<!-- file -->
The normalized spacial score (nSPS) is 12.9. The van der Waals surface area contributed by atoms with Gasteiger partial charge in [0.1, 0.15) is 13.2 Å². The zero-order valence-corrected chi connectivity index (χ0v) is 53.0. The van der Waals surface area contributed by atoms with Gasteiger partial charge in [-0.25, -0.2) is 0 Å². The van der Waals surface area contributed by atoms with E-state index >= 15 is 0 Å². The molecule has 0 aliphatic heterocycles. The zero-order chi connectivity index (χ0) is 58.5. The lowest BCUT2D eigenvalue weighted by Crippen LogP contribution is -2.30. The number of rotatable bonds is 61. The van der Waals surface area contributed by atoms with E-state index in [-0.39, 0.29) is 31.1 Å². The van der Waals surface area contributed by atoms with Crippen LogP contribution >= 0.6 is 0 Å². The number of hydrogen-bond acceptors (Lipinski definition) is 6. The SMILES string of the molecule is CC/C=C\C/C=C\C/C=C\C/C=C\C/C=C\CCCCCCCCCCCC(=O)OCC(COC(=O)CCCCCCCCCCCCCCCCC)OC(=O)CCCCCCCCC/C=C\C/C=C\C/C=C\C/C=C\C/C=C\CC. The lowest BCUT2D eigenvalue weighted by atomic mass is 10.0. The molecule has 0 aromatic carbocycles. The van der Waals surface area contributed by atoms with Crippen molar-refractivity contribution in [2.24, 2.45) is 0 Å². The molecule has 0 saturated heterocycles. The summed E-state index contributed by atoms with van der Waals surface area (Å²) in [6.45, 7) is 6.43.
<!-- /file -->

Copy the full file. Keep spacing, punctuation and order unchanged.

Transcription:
The normalized spacial score (nSPS) is 12.9. The van der Waals surface area contributed by atoms with Gasteiger partial charge in [0.1, 0.15) is 13.2 Å². The zero-order valence-corrected chi connectivity index (χ0v) is 53.0. The van der Waals surface area contributed by atoms with Gasteiger partial charge in [-0.25, -0.2) is 0 Å². The van der Waals surface area contributed by atoms with E-state index >= 15 is 0 Å². The molecule has 0 aliphatic heterocycles. The zero-order chi connectivity index (χ0) is 58.5. The lowest BCUT2D eigenvalue weighted by Crippen LogP contribution is -2.30. The number of rotatable bonds is 61. The van der Waals surface area contributed by atoms with E-state index in [-0.39, 0.29) is 31.1 Å². The van der Waals surface area contributed by atoms with Crippen LogP contribution >= 0.6 is 0 Å². The number of hydrogen-bond acceptors (Lipinski definition) is 6. The SMILES string of the molecule is CC/C=C\C/C=C\C/C=C\C/C=C\C/C=C\CCCCCCCCCCCC(=O)OCC(COC(=O)CCCCCCCCCCCCCCCCC)OC(=O)CCCCCCCCC/C=C\C/C=C\C/C=C\C/C=C\C/C=C\CC. The lowest BCUT2D eigenvalue weighted by atomic mass is 10.0. The molecule has 0 aromatic carbocycles. The van der Waals surface area contributed by atoms with Crippen molar-refractivity contribution in [2.24, 2.45) is 0 Å². The molecule has 0 saturated heterocycles. The summed E-state index contributed by atoms with van der Waals surface area (Å²) in [6.45, 7) is 6.43.